It’s harvest time here on the farm! Harvesting wheat isn’t always straight-forward – it requires good timing and a great deal of vigilance! The Moisture level of the wheat is a critical factor when considering whether the wheat is ready to harvest. You may have seen in the news that many farmers have been unable to start harvesting their crop due to the torrential rain over the last month. Unlike the South East, we don’t get the hot weather. Therefore, they are able to start their harvest slightly earlier.
However, today the farmers here were busy in the combiners making their way through the crop. I was hoping to get some lovely summery pictures with a warm back-light – didn’t happen! The clouds quickly engulfed any sign of sunlight!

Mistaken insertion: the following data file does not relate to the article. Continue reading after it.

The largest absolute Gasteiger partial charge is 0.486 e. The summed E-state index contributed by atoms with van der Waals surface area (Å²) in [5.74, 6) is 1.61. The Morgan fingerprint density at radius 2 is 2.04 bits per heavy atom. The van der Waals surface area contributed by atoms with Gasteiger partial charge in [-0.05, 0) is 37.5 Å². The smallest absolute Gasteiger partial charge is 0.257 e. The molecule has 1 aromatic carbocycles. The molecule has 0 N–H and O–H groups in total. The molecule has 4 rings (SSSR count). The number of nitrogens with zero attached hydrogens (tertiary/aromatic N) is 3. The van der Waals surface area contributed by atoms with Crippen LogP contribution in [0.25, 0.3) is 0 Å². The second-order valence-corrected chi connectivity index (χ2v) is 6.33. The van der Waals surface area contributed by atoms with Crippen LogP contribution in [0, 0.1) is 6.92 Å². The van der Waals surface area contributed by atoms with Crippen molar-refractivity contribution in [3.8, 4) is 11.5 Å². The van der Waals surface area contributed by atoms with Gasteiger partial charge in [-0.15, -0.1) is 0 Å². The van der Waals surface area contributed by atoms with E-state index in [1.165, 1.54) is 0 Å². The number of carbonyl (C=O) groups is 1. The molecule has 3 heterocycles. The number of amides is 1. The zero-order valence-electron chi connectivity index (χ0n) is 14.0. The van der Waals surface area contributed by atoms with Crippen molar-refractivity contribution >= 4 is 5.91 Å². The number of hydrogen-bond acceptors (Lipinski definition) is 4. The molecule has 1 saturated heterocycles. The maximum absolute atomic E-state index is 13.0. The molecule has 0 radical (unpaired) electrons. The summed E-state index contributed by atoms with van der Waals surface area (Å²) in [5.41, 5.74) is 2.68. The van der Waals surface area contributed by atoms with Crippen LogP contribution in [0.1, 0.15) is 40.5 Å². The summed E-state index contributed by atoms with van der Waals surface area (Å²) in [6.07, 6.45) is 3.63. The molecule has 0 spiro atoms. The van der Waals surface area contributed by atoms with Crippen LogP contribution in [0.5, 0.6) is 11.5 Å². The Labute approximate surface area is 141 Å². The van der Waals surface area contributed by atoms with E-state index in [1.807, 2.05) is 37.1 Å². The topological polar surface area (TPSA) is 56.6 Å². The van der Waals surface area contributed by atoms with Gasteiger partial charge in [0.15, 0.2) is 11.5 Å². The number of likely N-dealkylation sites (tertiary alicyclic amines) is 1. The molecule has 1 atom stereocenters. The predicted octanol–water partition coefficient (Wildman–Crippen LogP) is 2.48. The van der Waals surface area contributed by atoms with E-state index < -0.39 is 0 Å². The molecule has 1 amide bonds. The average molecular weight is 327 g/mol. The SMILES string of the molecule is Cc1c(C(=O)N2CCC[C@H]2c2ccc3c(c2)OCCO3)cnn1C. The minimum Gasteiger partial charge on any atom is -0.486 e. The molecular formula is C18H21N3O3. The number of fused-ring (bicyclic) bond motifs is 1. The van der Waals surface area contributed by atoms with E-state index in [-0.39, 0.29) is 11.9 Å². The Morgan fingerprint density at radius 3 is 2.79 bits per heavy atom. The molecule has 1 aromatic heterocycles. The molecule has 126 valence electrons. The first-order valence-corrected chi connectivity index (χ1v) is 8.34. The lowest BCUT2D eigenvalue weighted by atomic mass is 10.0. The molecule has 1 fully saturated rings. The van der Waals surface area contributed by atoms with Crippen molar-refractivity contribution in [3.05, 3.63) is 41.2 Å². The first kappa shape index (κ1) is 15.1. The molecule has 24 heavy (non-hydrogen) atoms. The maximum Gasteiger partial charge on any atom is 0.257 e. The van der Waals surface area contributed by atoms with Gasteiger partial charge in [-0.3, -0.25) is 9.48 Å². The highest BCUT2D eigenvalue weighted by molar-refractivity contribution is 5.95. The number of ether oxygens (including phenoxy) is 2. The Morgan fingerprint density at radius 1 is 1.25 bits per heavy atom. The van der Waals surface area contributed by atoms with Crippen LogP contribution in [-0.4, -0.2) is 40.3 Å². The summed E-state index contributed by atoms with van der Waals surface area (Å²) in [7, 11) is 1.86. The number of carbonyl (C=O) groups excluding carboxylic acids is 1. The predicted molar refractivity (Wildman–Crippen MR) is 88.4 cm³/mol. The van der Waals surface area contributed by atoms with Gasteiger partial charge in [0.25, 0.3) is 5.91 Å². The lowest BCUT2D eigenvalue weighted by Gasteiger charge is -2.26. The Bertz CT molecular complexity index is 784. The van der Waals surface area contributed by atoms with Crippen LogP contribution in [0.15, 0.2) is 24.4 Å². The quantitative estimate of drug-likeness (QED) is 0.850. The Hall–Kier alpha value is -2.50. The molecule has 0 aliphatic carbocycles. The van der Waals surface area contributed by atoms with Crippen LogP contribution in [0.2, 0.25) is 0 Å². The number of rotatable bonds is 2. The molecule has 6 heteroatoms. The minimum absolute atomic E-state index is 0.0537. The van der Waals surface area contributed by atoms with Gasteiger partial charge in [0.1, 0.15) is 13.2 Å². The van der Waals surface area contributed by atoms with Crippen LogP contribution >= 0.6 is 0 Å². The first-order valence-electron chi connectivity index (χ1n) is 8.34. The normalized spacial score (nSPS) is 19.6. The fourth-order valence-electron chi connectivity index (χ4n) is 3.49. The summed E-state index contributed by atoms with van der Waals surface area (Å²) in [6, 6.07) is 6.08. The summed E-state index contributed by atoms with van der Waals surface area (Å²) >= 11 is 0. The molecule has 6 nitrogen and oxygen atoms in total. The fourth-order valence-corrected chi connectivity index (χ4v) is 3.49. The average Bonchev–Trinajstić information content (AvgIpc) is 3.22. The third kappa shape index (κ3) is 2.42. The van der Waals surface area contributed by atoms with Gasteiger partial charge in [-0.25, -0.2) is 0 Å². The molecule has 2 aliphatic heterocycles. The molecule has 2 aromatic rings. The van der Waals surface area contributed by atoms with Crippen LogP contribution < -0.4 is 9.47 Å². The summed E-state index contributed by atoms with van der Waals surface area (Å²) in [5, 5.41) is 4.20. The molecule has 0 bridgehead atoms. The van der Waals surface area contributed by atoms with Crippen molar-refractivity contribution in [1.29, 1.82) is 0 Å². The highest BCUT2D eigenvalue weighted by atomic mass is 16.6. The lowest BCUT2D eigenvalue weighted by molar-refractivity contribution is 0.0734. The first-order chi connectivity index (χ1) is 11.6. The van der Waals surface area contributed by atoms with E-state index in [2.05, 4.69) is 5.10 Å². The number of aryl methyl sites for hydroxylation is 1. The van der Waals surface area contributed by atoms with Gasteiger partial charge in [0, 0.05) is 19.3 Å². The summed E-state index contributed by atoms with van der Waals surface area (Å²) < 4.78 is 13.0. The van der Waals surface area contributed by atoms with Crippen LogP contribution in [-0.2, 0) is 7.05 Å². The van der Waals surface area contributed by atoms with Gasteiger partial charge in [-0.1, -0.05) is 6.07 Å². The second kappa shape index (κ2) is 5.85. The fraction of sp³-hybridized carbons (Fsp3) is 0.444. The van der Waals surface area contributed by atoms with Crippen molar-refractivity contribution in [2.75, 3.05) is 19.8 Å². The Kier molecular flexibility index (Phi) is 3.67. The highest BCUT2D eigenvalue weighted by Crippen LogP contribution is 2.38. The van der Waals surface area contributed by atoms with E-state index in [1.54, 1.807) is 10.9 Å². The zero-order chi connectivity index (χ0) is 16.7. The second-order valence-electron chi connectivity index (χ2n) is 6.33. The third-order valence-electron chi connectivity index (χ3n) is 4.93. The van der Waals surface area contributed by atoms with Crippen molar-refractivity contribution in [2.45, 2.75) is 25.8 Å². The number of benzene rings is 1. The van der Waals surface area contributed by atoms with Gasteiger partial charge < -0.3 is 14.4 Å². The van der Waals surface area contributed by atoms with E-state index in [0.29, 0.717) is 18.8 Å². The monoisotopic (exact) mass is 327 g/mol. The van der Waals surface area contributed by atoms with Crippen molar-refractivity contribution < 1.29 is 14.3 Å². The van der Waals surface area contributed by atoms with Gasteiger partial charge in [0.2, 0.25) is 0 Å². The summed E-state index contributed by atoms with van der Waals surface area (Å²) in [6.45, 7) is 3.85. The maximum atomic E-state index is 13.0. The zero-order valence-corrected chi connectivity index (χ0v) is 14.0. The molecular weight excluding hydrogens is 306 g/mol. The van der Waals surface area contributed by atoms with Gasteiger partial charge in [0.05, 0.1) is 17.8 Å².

I’m sure you are all familiar with what a combine harvester looks like. These fantastic bits of machinery separate the grain from the straw in a combination of three tasks (hence the name ‘combine’). These tasks include reaping, binding and threshing – this enables the head of the grain to be loosened from the shaft. The grain produced is then taken away for storage. Some is stored here on the brothers farms and some of it is stored at Kernow Grain near Bodmin. Most of the wheat produced here in the South West is used for animal feed. The straw is used to bed the animals during those chilly winter months!